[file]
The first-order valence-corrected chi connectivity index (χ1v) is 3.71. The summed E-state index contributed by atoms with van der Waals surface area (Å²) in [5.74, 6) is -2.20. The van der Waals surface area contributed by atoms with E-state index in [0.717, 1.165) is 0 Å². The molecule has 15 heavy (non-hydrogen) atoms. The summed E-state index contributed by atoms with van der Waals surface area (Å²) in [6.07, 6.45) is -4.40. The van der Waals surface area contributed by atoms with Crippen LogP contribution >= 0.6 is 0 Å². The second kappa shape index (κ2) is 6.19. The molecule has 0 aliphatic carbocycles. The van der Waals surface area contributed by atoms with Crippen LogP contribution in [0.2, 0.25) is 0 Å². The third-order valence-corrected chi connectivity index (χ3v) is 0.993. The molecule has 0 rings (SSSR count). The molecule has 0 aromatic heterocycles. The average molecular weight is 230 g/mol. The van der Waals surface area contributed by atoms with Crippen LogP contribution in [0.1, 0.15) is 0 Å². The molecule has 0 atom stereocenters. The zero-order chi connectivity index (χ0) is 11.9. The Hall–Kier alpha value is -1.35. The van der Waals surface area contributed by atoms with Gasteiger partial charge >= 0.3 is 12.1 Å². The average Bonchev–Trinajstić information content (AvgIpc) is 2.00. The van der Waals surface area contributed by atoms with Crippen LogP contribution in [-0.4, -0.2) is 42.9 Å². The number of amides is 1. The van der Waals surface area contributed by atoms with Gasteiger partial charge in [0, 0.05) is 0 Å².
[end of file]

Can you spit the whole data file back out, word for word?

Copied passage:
The first-order valence-corrected chi connectivity index (χ1v) is 3.71. The summed E-state index contributed by atoms with van der Waals surface area (Å²) in [5.74, 6) is -2.20. The van der Waals surface area contributed by atoms with E-state index in [0.717, 1.165) is 0 Å². The molecule has 15 heavy (non-hydrogen) atoms. The summed E-state index contributed by atoms with van der Waals surface area (Å²) in [6.07, 6.45) is -4.40. The van der Waals surface area contributed by atoms with Crippen LogP contribution >= 0.6 is 0 Å². The second kappa shape index (κ2) is 6.19. The molecule has 0 aliphatic carbocycles. The van der Waals surface area contributed by atoms with Crippen LogP contribution in [0.2, 0.25) is 0 Å². The third-order valence-corrected chi connectivity index (χ3v) is 0.993. The molecule has 0 rings (SSSR count). The molecule has 0 aromatic heterocycles. The average molecular weight is 230 g/mol. The van der Waals surface area contributed by atoms with Crippen LogP contribution in [0.1, 0.15) is 0 Å². The molecule has 0 atom stereocenters. The zero-order chi connectivity index (χ0) is 11.9. The Hall–Kier alpha value is -1.35. The van der Waals surface area contributed by atoms with Gasteiger partial charge >= 0.3 is 12.1 Å². The average Bonchev–Trinajstić information content (AvgIpc) is 2.00. The van der Waals surface area contributed by atoms with Crippen LogP contribution in [-0.4, -0.2) is 42.9 Å². The number of amides is 1. The van der Waals surface area contributed by atoms with Gasteiger partial charge in [0, 0.05) is 0 Å².